At long last, the clay season has reached its culmination. Its crown jewel: the two-week marathon on the terre batue at Roland-Garros in Paris. The clay lends itself to upstarts because of its slow-moving, high-bouncing nature, and it can trouble more established players. Rain is forecast for the French Open on Sunday, but if the tournament proceeds, keep an eye on the following matches as the French Open gets underway.
Marquee Matches Day 1
Milos Raonic (8) vs Janko Tipsarevic
Raonic has been a top player for several years but has yet to have a real breakthrough at the French Open—his best performance is a quarterfinal showing in 2014. Raonic’s biggest weapons are his big serve and forehand, but those may be neutralized on the clay, forcing him to play longer points and rely less on power. In addition, his matchup with Janko Tipsarevic could be more challenging than it appears on paper—Tipsarevic is a former top ten player who has struggled with injuries the past two seasons.
Prediction: Raonic in four
Nick Kyrgios (17) vs Marco Cecchinato
Kyrgios, along with Dominic Thiem, is in the top tier of the younger generation on tour. Kyrgios is powerful player that has a sometimes-volatile personality. Kyrgios already counts career wins against Rafael Nadal and Roger Federer, and he had a decent clay season, reaching the semifinals in Estoril while challenging top players at Masters 1000 tournaments in Madrid and Rome. His matchup with Marco Cecchinato will more likely set the tone for his tournament rather than provide a stern challenge—Cecchinato is currently ranked 124th and this season has only advanced once past the first round of a tour-level event.
Prediction: Kyrgios in straight sets—look for him to challenge the top players in Paris
John Isner (15) vs John Millman
Isner is a perennial top player but comes to Paris having only played one clay court tournament this spring. Millman has played no tournaments on clay due to his ranking. The American contingent, raised on hard courts and typically uncomfortable with sliding and other clay techniques, is a yearly point of complaint for television commentators. Isner, along with Jack Sock, is the best hope for the United States—Isner’s best result in Paris is a fourth-round showing in 2014. Isner should win comfortably, but the way he plays will be a potential predictor for his ability to challenge the top players during the fortnight.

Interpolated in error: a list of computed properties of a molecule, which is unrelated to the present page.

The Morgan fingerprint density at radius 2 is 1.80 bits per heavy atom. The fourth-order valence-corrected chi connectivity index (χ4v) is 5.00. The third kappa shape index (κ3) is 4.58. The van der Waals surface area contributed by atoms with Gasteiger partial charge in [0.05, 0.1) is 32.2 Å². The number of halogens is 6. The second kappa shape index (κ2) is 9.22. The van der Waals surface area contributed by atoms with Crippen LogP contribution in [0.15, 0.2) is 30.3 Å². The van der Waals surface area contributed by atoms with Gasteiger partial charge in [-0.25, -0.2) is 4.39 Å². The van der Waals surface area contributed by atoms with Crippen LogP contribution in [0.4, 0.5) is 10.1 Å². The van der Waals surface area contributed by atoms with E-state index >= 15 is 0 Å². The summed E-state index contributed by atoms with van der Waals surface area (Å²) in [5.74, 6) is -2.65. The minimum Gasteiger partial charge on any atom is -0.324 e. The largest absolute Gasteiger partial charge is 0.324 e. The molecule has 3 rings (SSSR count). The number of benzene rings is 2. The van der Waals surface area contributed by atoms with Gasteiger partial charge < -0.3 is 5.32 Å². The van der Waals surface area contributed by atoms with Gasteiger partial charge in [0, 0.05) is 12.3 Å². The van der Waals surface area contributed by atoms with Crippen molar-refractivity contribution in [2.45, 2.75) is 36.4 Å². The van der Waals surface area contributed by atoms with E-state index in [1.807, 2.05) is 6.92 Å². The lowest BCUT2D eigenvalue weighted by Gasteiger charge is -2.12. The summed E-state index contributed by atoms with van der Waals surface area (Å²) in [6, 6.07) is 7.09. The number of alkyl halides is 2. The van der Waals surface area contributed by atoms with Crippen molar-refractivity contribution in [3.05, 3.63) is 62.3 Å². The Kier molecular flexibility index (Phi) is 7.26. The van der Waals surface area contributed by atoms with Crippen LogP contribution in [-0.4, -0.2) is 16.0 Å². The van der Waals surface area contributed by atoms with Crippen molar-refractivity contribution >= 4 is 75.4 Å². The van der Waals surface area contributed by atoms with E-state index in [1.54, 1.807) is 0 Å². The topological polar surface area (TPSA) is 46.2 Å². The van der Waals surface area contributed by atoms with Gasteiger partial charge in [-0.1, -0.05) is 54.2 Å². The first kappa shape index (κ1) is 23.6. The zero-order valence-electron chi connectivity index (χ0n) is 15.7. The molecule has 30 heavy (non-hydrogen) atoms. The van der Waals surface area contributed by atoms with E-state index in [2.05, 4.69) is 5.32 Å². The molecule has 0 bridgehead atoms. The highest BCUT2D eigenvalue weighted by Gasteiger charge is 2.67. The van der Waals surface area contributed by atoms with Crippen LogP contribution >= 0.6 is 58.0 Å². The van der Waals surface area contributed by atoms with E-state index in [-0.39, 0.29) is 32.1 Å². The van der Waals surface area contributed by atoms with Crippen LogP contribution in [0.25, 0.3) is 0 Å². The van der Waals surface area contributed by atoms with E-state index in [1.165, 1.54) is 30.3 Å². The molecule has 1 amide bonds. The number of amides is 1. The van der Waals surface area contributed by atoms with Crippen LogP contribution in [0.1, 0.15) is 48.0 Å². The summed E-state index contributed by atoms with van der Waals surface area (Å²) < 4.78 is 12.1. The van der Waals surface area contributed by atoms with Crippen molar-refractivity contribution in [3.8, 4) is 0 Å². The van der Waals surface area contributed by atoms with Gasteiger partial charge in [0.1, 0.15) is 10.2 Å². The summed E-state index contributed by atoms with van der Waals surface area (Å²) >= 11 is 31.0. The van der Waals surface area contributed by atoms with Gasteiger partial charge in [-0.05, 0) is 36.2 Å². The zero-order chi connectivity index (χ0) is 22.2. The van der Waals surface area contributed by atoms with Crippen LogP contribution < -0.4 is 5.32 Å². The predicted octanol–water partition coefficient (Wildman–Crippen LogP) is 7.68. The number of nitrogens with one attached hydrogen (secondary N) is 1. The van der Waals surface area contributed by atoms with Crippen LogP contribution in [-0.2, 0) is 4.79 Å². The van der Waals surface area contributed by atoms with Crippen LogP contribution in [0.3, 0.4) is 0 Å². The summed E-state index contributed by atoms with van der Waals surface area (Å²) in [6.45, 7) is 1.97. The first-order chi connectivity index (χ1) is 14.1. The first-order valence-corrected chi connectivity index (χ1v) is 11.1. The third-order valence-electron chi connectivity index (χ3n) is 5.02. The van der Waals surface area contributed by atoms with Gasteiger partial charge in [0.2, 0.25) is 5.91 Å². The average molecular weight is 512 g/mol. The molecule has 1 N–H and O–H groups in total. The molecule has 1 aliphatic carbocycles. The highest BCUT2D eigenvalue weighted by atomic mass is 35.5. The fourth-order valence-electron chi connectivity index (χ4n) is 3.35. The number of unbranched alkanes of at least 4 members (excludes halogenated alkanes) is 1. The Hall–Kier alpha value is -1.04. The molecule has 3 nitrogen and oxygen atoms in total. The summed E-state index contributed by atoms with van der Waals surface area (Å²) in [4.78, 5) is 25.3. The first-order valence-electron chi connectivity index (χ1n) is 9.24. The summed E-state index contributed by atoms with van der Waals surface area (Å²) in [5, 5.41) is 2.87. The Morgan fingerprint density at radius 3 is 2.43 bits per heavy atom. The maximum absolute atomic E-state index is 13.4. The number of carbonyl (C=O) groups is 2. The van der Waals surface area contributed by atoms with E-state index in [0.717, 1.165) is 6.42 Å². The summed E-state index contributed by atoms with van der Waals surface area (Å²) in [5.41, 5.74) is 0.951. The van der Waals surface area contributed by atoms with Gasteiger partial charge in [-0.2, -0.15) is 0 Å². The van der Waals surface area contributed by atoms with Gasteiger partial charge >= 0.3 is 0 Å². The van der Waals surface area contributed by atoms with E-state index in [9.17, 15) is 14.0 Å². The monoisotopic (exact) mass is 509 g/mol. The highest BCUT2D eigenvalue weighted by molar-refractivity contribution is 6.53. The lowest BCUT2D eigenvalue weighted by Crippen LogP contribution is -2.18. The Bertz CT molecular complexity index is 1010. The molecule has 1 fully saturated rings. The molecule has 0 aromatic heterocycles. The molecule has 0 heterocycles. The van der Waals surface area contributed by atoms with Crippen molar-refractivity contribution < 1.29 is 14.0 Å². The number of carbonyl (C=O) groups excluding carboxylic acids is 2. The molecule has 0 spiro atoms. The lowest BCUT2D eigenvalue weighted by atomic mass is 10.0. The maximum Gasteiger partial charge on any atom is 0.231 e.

Prediction: Isner in four sets
Karolina Pliskova (17) vs Shelby Rogers
Pliskova is an established top player, but has never reached beyond the second round in Paris. Rogers, a young American who is a bit of a journey woman, could push her. Rogers’ best career success—two tour level finals, including one this year in Rio de Janeiro—have come on clay. Rogers’ comfort on clay could make for an entertaining match.
Prediction: Rogers in three
Garbiñe Muguruza (4) vs Anna Karolina Schmiedlova
Muguruza established herself as a top player at Wimbledon last year, where she reached the final. However, she has yet to repeat such a success. She reached the quarterfinals in 2014 and 2015, and is comfortable on clay. She may have an early challenge against Schmiedlova, who previously reached the third round at the French and is ranked a solid 37th in the world. Muguruza should use her big forehand to take control, but Schmiedlova should not be overlooked.
Prediction: Muguruza in three